It is interesting to ponder how the production would have turned out had Morris Barry managed to obtain his earlier choices of cast. These included Vladek Sheybal as Klieg, Desmond Llewellyn as a character referred to as a 'tall welshman' - any guesses as to which part that was! - and John Wills as the imposing Cybercontroller.

Mentioning Morris Barry brings us to the direction and here we find the problem area.

Barry was presumably a competent director in some other field, but the evidence presented in his three DOCTOR WHO stories tends to suggest that he was not totally happy with the science-fiction concepts and stresses imposed by DOCTOR WHO.

THE TOMB OF THE CYBERMEN is a puzzling directorial mix of excellence and dross. Episode one contains some truly fantastic shots, in particular the tracking shot of Toberman's feet along the quarry until the ground suddenly drops away to reveal the rest of the archaeologists in the ravine below and the superb forced-perspective shots of the rocket ship and the tomb doors. In fact all the material shot on location in the Gerrards Cross Sand and Ballast Company's quarry is excellent. Other nice touches are the continuation of action in the background, for example when Jamie introduces himself to Hayden and shakes his hand when they split up to check the rest of the Tomb's surface complex and the excellent pan and mix when the Cybercontroller gives mental instructions to Toberman.

Balancing these moments of excellence are some really crass pieces of direction. Foremost among them are two sequences which make everyone cringe when they see the story - the Cybercontroller picking up Toberman and throwing him, and then Toberman doing the same to the Cybercontroller. In the former case the kirby wire holding Toberman up is painfully visible, and in the latter it is obviously an empty Cybercontroller suit as the head falls off! In both cases a better dramatic effect could have been achieved with close-ups, tighter editing and more imaginative camera angles.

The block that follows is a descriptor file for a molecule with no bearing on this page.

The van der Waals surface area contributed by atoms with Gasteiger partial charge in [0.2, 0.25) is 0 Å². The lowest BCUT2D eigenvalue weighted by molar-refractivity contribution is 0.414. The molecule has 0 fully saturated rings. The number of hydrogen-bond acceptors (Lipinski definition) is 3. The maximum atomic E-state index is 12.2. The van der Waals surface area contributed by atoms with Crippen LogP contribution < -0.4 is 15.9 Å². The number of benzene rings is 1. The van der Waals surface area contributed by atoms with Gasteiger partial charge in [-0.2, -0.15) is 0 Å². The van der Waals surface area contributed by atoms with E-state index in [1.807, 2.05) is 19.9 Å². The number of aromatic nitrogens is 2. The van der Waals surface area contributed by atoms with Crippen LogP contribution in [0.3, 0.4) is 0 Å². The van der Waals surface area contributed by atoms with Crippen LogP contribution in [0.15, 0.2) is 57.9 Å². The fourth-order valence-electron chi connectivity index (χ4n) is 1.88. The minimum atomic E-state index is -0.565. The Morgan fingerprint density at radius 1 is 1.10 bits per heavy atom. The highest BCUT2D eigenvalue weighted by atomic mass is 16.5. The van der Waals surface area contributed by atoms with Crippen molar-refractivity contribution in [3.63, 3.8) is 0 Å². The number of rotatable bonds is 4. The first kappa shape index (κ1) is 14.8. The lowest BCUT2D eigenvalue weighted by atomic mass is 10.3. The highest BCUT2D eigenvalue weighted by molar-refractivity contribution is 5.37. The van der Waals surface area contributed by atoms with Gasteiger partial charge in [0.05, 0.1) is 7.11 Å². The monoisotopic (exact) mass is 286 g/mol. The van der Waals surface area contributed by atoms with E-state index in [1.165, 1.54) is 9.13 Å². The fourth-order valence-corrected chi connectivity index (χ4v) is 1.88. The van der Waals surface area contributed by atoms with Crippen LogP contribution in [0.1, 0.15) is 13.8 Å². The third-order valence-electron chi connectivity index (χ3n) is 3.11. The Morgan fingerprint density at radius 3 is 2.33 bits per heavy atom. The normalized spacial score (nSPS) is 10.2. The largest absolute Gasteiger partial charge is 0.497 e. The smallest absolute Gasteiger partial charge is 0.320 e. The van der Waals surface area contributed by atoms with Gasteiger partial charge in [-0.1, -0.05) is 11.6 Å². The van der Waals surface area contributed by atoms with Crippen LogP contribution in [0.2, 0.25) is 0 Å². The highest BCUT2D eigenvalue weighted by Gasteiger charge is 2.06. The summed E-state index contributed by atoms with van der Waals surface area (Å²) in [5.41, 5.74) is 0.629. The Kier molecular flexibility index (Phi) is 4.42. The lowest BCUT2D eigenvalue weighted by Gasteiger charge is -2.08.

Other wincing scenes include the dramatic moment of horror when Toberman's arm is revealed to be cybernetic. This is completely spoilt as Toberman's arm is out of shot at the top of the screen at the time! When the drugged Victoria falls asleep, Deborah Watling's performance can best be described as unconvincing and her ability with Kaftan's gun was impressive - she was able to hit the tiny Cybermat on the first attempt. Perhaps she had been taking shooting lessons.